Travolution Editor Lee Hayhurst says while data analytics is vital in today’s digital economy it might be wise to not trust everything to computer algorithms
In a world awash with data it might appear increasingly that brands able to work out how to best capture and analyse it will unlock access to a source of truth that could make them unassailable.
This sense presumes firstly that there is, in fact, a single source of truth that resides somewhere in the masses of unstructured data we as consumers and businesses are generating.
And it also reduces the perception of anyone’s chances of success down to a grey mathematical formula, leaching human existence of the colour that instinct, emotion, luck and serendipity bring.
This might appeal to analytical fundamentalists and misanthropes given to over-crediting the potential of a purely scientific approach over the relative disorder of fallible human intelligence.
Admittedly, data is vitally important, but even in the compiling of this year’s Innovation Report it’s clear there are only so many insights it surfaces before supposition and assumption are needed.
For our annual analysis our statistician Kew Associates feeds government data in one end and out the other come the facts and figures about IT investment in travel we’ve been tracking for a decade.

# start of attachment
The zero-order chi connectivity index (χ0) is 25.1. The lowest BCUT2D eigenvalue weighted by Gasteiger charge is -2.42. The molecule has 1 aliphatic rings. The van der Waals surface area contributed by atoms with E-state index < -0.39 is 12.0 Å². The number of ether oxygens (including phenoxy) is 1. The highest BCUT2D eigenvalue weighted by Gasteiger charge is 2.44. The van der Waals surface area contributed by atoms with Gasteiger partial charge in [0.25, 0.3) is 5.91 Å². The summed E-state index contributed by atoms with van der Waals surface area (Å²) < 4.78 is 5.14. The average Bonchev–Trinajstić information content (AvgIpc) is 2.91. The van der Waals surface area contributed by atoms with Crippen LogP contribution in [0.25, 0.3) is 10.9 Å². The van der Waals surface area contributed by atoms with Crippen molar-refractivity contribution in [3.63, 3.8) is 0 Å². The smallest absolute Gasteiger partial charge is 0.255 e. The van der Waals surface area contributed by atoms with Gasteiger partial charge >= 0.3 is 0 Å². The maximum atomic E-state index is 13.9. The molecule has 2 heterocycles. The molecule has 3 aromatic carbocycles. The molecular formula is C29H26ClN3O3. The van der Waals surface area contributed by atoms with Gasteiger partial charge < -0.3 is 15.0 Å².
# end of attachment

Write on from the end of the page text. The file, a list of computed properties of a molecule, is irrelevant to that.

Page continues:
Sounds simple. But we are subject to many factors we can’t control, such as the classifications and definitions adopted by the Office for National Statistics and travel firms’ organisational restructures.
Then there’s the regular updates to the data as more information is made available to the ONS. This means the older the data is, the more settled and reliable it is, but maybe the less useful it is today.
And, as we see in this year’s analysis, an unexpected and significant shock, like the collapse of Thomas Cook, can raise previously unasked questions about what looked like established trends.
What the current coronavirus crisis will do to tried and tested data modelling in travel is anyone’s guess.
Today every business is striving to make sense of the deluge of data the modern digital economy is producing every single second of every single day.
The need to apply questions and caveats about the veracity of the data inputted and therefore the conclusions being drawn from it still requires informed human oversight.
No doubt computing power and increasingly sophisticated algorithms driven by Artificial Intelligence will uncover previously unseen insights and eradicate human error and false assumptions.
But we should probably all hope it doesn’t eradicate humans from the equation altogether, especially in an industry that is so wrapped up in our desires, emotions and feelings.